Monday, November 14, 2011

On John Symons' Resignation from EiC of Synthese*

[NOV 16, 2011 UPDATE: As Gregory Wheeler points out in the comments below, as of today (November 16), there is an official announcement on the Synthese website that says among other things that John Symons "has decided to step down in 2012"]

I don't know if the news is in the public domain yet (it's not on their website), but, as journalists would say, I learned from "an extremely reliable source" [NOV 16, UPDATE: the source has now been revealed by Gregory Wheeler in comments to be Symons himself] that John Symons, one of the Editors in Chief of Synthese during the Synthese Affair, has resigned from his position as EiC. I do not know if this has anything to do with the way the crisis that followed the publication of the special issue 'Evolution and Its Critics' was handled by the other two Editors-in-Chief and by Springer but, given the evidence available to me, I find it hard to believe that it doesn't.

When I first heard of the scandal, I was very surprised that things had been handled so badly by a journal that was well-known for being well-managed and efficient, especially because Symons had always come across as a great and professional EiC in all my dealings with him. As more evidence came in, it became clearer and clearer to me that Symons had actually been sidelined by the other two EiCs. His resignation seems to confirm my suspicions.

In any case, Symons should be congratulated for the excellent job he did at Synthese in the years preceding the Affair and, if as I suspect and as it seems to be confirmed by his resignation, he played a marginal role in the Affair, that editorial debacle should not cast any shadow on his many years of excellent service.

I have claimed in the past that Synthese is headed towards losing its status as a truly international journal and to become more and more a journal for formal philosophers working in continental Europe. Unfortunately, this new development seems to confirm my prediction, as Synthese has now lost its only Editor-in-Chief who did not work out of a very specific geographic region.

(Btw, despite my being quite vocal about boycotting Synthese, it's nice to see that they still invite me to referee papers for them! But as I said, thanks, but no thanks!)

* The original title of this post was 'Synthese Editor-in-Chief Resigns!!!' and was (a seemingly failed attempt at) a joke on sensational news titles. Since some readers took exception to the title, in order to avoid any further misunderstandings, I decided to change it.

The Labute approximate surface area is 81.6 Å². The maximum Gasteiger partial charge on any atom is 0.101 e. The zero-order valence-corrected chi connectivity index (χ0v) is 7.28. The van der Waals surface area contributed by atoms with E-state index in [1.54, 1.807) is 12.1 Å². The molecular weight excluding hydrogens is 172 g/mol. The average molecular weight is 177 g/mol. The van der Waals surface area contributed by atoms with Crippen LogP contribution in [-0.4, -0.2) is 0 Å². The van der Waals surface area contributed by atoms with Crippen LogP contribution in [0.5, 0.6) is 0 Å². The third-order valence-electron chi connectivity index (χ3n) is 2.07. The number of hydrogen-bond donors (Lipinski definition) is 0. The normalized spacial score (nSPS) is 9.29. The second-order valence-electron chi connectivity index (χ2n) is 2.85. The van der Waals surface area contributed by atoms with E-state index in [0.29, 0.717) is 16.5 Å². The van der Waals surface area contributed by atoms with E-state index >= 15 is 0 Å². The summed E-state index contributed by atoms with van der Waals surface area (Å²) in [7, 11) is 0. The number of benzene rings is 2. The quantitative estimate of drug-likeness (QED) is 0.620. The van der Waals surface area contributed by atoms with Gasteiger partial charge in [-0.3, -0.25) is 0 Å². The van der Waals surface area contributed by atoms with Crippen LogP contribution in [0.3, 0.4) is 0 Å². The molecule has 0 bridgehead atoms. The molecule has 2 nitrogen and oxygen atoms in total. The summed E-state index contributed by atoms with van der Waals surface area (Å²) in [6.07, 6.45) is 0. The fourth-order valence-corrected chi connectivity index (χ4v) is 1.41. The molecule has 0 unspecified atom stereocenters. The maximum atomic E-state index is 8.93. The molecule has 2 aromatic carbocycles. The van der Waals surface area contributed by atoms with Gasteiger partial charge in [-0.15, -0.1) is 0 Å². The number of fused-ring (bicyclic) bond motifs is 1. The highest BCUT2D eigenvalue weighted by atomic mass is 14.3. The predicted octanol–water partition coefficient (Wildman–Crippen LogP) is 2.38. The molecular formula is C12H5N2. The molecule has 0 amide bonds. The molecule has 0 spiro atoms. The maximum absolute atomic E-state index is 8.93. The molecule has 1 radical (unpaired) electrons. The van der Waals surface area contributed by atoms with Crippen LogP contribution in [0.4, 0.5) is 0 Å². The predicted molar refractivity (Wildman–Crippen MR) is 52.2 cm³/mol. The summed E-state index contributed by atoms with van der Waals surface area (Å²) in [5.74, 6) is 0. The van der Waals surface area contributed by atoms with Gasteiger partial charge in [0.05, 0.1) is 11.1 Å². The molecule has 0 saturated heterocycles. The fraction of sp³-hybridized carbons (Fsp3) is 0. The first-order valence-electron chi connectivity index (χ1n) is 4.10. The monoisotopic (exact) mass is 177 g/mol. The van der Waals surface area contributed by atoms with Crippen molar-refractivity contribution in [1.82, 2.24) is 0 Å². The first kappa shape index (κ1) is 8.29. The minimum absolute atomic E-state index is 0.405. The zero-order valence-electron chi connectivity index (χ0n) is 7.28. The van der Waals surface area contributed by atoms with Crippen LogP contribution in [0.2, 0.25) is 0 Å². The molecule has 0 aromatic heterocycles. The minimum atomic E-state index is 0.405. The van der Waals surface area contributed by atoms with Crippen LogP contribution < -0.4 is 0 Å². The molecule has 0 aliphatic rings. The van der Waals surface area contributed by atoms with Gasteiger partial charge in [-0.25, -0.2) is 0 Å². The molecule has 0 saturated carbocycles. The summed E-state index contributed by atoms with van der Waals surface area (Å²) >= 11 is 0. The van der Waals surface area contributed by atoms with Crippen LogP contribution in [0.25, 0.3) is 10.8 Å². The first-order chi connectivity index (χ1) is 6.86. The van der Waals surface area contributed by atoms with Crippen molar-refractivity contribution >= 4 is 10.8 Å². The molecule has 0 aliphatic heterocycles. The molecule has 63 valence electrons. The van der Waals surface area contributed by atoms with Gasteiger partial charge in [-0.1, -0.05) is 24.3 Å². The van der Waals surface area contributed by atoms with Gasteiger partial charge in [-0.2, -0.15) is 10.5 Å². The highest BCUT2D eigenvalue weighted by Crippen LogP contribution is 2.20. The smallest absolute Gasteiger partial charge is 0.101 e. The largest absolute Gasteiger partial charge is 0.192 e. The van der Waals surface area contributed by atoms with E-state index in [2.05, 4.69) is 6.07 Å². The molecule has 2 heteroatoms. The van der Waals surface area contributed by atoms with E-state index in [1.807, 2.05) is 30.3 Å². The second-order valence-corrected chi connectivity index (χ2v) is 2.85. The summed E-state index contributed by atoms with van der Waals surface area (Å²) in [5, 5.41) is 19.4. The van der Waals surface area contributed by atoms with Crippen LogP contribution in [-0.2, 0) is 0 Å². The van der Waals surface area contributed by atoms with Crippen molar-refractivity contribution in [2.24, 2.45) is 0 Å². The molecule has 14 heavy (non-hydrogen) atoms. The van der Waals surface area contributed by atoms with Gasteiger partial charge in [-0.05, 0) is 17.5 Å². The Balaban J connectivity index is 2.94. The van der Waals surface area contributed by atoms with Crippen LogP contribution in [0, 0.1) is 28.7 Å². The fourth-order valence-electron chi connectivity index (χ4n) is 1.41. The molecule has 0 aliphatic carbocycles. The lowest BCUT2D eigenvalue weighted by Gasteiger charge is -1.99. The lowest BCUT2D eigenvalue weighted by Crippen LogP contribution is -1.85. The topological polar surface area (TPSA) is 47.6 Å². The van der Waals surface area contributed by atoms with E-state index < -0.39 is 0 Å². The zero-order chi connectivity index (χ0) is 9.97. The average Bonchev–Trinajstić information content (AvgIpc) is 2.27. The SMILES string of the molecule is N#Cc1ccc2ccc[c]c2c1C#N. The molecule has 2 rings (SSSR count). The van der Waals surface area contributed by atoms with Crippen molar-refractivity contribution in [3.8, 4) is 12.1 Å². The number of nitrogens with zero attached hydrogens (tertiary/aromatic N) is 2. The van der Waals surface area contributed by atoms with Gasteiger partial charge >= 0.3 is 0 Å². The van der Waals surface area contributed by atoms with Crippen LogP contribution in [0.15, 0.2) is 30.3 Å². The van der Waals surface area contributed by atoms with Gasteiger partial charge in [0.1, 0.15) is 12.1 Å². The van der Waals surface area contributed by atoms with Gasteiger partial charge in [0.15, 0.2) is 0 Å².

33 comments:

  1. This comment has been removed by the author.

    ReplyDelete
  2. There are many 'seems to confirm' claims in this post, most of which I find strange. People resign from such positions for all kinds of reasons.

    Confirmation bias? _Post hoc ergo propter hoc_?

    I am simply not aware of any evidence that connects the two events.

    (Is the confirmation just supposed to be subjective? Then I don't have any problem with the claims, but am not sure why they are important.)

    In any event, I second Gabriele's thanks to John for his sterling service to the community.

    ReplyDelete
  3. DEM:

    On the basis of the fact that the two remaining EiCs (and most of the people who stood up to defend or excuse their conduct) operate out of a very specific geographical area.


    Darrell:

    Actually, there are only two 'seems to confirm' in my post ;-D

    Sure, people resign from such positions for all kinds of reasons, but I have good reasons to believe this is not the case this time. Unfortunately, due to confidentiality considerations, I'm afraid I cannot divulge some of those reasons. However, this might suffice (unless you are the one affected by disconfirmation bias or you have forgot to take you philosopher's hat off): when asked that question directly, my source declined to confirm or deny that Symons had resigned over the Synthese affair. But why would my source do that if Symons hadn't resigned over that? If my source did not know, why not say I don't know and if s/he did know, why not just say 'no, it was over something else' or 'no, he just had enough of the job' or the old politician's favourite 'no, it's that he wanted to spend more time with his family'? Of course, as philosophers we are very good at cooking up the most fantastic alternative explantions of anyone's behaviour (after all, even if Symons himself told us, couldn't he be lying? Or couldn't he be deceiving himself over his real motives? Or couldn't we be all being deceived by an evil demon?) but to my mind none of those explanations are the best explanation.

    ReplyDelete
  4. Gabriele,

    Cut the drama. John publicly announced his resignation from Synthese on Google+ last week and the question you put to your source is the very question you put to John in comments to his post.

    ReplyDelete
  5. PS - There is also a public announcement here: http://www.springer.com/philosophy/epistemology+and+philosophy+of+science/journal/11229. This link also includes news on how the journal's restructuring plans for 2012 are coming along.

    ReplyDelete
  6. This comment has been removed by the author.

    ReplyDelete
  7. Gregory,